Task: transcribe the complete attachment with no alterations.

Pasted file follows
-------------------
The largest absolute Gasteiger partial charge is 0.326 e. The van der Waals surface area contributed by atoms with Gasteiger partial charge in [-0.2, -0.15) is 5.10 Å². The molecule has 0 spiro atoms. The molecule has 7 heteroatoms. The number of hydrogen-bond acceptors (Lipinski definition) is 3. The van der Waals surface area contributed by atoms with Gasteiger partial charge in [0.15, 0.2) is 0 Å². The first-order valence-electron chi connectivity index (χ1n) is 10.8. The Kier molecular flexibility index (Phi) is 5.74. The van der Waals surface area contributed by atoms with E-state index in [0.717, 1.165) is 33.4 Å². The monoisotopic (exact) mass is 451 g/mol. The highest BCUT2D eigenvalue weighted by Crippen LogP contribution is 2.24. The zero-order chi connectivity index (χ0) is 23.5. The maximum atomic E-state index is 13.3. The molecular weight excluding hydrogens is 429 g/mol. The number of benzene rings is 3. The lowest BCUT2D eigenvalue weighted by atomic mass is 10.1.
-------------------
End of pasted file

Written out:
The largest absolute Gasteiger partial charge is 0.326 e. The van der Waals surface area contributed by atoms with Gasteiger partial charge in [-0.2, -0.15) is 5.10 Å². The molecule has 0 spiro atoms. The molecule has 7 heteroatoms. The number of hydrogen-bond acceptors (Lipinski definition) is 3. The van der Waals surface area contributed by atoms with Gasteiger partial charge in [0.15, 0.2) is 0 Å². The first-order valence-electron chi connectivity index (χ1n) is 10.8. The Kier molecular flexibility index (Phi) is 5.74. The van der Waals surface area contributed by atoms with E-state index in [0.717, 1.165) is 33.4 Å². The monoisotopic (exact) mass is 451 g/mol. The highest BCUT2D eigenvalue weighted by Crippen LogP contribution is 2.24. The zero-order chi connectivity index (χ0) is 23.5. The maximum atomic E-state index is 13.3. The molecular weight excluding hydrogens is 429 g/mol. The number of benzene rings is 3. The lowest BCUT2D eigenvalue weighted by atomic mass is 10.1.